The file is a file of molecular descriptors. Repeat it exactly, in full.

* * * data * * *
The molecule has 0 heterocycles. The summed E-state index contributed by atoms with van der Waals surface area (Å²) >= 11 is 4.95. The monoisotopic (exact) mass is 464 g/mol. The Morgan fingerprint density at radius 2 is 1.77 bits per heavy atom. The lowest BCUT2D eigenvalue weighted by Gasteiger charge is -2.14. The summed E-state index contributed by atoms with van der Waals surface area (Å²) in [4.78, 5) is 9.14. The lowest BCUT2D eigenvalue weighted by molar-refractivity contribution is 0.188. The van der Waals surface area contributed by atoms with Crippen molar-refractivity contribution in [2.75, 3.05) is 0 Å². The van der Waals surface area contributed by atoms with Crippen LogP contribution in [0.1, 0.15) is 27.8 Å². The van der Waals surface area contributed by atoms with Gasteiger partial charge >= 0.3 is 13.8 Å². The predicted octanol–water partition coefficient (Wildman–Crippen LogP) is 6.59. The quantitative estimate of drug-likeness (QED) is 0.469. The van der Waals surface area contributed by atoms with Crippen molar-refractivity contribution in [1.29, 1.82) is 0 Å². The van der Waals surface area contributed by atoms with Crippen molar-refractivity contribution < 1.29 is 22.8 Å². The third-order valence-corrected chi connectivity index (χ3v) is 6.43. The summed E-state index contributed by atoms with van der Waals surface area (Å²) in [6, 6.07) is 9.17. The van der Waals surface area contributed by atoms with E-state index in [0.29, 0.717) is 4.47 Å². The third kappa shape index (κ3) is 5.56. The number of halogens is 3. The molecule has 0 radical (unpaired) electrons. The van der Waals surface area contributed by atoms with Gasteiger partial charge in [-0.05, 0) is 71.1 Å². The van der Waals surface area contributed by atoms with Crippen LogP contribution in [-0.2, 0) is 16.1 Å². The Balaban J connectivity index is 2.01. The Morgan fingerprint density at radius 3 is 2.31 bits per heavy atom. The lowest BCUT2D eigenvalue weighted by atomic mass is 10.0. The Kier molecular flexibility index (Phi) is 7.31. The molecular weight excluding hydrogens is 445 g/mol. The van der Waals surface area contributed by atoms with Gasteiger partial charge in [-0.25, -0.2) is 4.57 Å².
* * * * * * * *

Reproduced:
The molecule has 0 heterocycles. The summed E-state index contributed by atoms with van der Waals surface area (Å²) >= 11 is 4.95. The monoisotopic (exact) mass is 464 g/mol. The Morgan fingerprint density at radius 2 is 1.77 bits per heavy atom. The lowest BCUT2D eigenvalue weighted by Gasteiger charge is -2.14. The summed E-state index contributed by atoms with van der Waals surface area (Å²) in [4.78, 5) is 9.14. The lowest BCUT2D eigenvalue weighted by molar-refractivity contribution is 0.188. The van der Waals surface area contributed by atoms with Crippen molar-refractivity contribution in [2.75, 3.05) is 0 Å². The van der Waals surface area contributed by atoms with Crippen LogP contribution in [0.1, 0.15) is 27.8 Å². The van der Waals surface area contributed by atoms with Gasteiger partial charge >= 0.3 is 13.8 Å². The predicted octanol–water partition coefficient (Wildman–Crippen LogP) is 6.59. The quantitative estimate of drug-likeness (QED) is 0.469. The van der Waals surface area contributed by atoms with Crippen molar-refractivity contribution in [1.29, 1.82) is 0 Å². The van der Waals surface area contributed by atoms with Crippen molar-refractivity contribution < 1.29 is 22.8 Å². The third-order valence-corrected chi connectivity index (χ3v) is 6.43. The summed E-state index contributed by atoms with van der Waals surface area (Å²) in [6, 6.07) is 9.17. The van der Waals surface area contributed by atoms with E-state index in [0.29, 0.717) is 4.47 Å². The third kappa shape index (κ3) is 5.56. The number of halogens is 3. The molecule has 0 radical (unpaired) electrons. The van der Waals surface area contributed by atoms with Gasteiger partial charge in [-0.05, 0) is 71.1 Å². The van der Waals surface area contributed by atoms with Crippen LogP contribution in [-0.2, 0) is 16.1 Å². The Balaban J connectivity index is 2.01. The Morgan fingerprint density at radius 3 is 2.31 bits per heavy atom. The lowest BCUT2D eigenvalue weighted by atomic mass is 10.0. The Kier molecular flexibility index (Phi) is 7.31. The molecular weight excluding hydrogens is 445 g/mol. The van der Waals surface area contributed by atoms with Gasteiger partial charge in [-0.25, -0.2) is 4.57 Å².